Switching Things Up: Achieving Restful Sleep

Megan Wilson Fitness, Health, Wellness Leave a Comment

Promoting Restful Sleep

Earlier this week I wrote about the importance of unplugging from technology. The leaps and bounds the world of technology has made is so vast and in many cases life saving, yet it has creeped into our personal life in several alarming ways. Negatively altering our  health and wellbeing, we have become so attached to these electronics that the concept of what relationships are and personal time is, have taken a major hit. This leads to another topic, that many of us late night TV addicts face quite often… restless and poor sleeping patterns. Studies show that our bodies need, at a minimum, 6 hours of sleep to recharge and properly heal.

Not getting the proper rest leads to a multitude of issues and possible longterm health concerns. We all have experienced ‘getting out of the wrong side of bed’ and just being a crabby mess. It interferes with our work flow and others not wanting to be around us. Yet, research shows that diminished sleeps can lead to weight gain, depression and even disease and cancer.

Quite often when I get in bed, at lets say 10:30, and I know that my alarm will go off at 7:06 (yes, I know that’s a funny time, but I think of it as a present of 6 minutes to myself) that I am getting plenty of rest. Yet, why am I still so groggy? It is easy to calculate that I am getting 8.5 hours of sleep, based on those number. However, I know that is far from the truth. Realistically, I am getting in bed at 10:30, but I probably do not fall asleep until 11:15-11:30. I could be reading a blog or book, Facetiming with family/friends or just laying there mulling over life. This lead me to a little experiment, full of trial and errors, and now wonderful ways that allow me to get the sleep that my body and mind crave.

  1. The 8 to 8 Rule. Cutting screen time for those 12 hours may seem extreme, but your brain truly needs it to unwind and prepare for restful sleep. Watching television, surfing Pinterest or playing Words With Friends while in bed, are actually keeping your brain simulated, as a result of the light. I used to always love to drift off to sleep with my TV going in the background, I thought that I needed that sound to sleep. After all, there is a sleep setting on your TV for a reason, right? Well… wrong! You don’t realize how much brain-space these electronics take up, until you remove them. So, my answer to that dilemma: remove the television from my room.  Also, not checking emails or perusing Facebook is crucial. As activities like these, are giving your brain things to analyze, even for a period of time after you have turned the screens off. So, try from 8pm-8am to keep all electronics off.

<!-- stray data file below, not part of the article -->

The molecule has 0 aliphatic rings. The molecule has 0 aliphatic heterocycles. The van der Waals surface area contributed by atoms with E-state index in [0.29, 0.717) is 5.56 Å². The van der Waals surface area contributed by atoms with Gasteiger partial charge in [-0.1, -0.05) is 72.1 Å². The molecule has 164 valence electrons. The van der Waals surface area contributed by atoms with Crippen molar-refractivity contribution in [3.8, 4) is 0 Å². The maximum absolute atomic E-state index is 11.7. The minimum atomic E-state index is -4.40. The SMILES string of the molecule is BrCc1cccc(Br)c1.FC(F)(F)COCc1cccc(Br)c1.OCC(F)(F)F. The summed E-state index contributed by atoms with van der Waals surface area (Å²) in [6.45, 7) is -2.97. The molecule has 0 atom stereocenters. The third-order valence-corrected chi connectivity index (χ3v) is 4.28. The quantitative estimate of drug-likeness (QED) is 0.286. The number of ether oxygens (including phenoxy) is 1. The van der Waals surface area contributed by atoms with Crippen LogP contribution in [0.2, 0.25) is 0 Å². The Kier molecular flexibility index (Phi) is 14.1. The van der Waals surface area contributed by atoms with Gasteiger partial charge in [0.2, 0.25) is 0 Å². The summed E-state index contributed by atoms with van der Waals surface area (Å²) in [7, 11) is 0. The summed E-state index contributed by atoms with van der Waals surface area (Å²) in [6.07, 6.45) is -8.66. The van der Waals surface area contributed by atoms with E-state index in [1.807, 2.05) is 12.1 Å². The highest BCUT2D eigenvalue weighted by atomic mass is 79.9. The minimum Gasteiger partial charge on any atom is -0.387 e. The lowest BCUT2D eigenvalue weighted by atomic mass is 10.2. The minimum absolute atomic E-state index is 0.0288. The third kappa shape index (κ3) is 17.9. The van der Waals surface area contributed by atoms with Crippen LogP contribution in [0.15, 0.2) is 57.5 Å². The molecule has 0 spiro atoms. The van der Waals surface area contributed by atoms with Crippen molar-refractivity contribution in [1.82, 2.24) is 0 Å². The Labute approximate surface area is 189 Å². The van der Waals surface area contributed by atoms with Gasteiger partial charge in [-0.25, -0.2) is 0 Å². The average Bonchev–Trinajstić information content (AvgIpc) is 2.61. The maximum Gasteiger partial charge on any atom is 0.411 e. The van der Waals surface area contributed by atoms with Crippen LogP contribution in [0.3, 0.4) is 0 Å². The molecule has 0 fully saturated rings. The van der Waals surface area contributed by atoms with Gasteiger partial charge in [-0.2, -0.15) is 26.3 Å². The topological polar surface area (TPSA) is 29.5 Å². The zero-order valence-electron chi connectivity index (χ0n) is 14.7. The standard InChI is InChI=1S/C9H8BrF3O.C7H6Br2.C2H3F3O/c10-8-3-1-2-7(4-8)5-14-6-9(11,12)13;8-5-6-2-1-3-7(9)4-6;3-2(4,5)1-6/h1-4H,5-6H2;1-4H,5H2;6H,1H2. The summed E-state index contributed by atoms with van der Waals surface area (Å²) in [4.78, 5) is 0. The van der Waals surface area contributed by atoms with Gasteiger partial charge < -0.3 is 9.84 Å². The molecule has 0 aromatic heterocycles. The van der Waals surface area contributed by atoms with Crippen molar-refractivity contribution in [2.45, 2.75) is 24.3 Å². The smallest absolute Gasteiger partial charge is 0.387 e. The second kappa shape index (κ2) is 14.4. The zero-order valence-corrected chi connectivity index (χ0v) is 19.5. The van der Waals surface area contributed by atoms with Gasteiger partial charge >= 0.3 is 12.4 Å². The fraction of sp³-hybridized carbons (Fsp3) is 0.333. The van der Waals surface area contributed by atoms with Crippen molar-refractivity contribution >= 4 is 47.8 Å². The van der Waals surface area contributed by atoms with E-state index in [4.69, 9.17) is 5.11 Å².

2. Calming Environment. One Saturday or Sunday, perfect your space for optimal relaxation and rest. You want your bedroom to be a place that you find relaxing and inviting at the end of the day. Comfortable and soothing bed sheets along with peaceful colors are key! Another important factor is temperature. Research shows that sleeping in a room that falls between 65-70 degrees F is the best. There is nothing better than snuggling under cozy sheets and blankets.
  3. Create an Evening Ritual. In the past I used to always exercise and eat late meals. I believed that giving my body a reason to be tired would help me sleep better. However, I have found that while it is extremely important to maintain my exercise routine, that I do not need to do so within a 4 hour window of trying to go to bed. Exercise promotes the simulation of happy and positive emotions and hormones, but these keep your body and mind wide awake. Now, I take my gym clothes with me to work, so that I can go on my way home and then eat dinner earlier. This then gives me time to wind down in the evenings. I can spend time with family and friends, get chores done around the house or run any errands that are on my list. Lastly, I get ready for bed at a decent hour, make some Sleepytime Tea,  sit in bed and read. When I create a routine, my mind and body get used to this schedule and know that I am trying to settle down for the evening.

All of these ways have given my body and brain the time it needs to relax after a busy and hectic day. Ensuring myself a goodnight’s sleep, is imperative to having a productive and good next day. Each of us are different and our bodies need different things, so it will probably take some trial and error to find different ways to help you sleep the best. Sleep is one of the main components to leading a healthy and balanced life. Please feel free to share some ways below that you find helpful in promoting restful sleep, as your ideas and methods can help others in our community.

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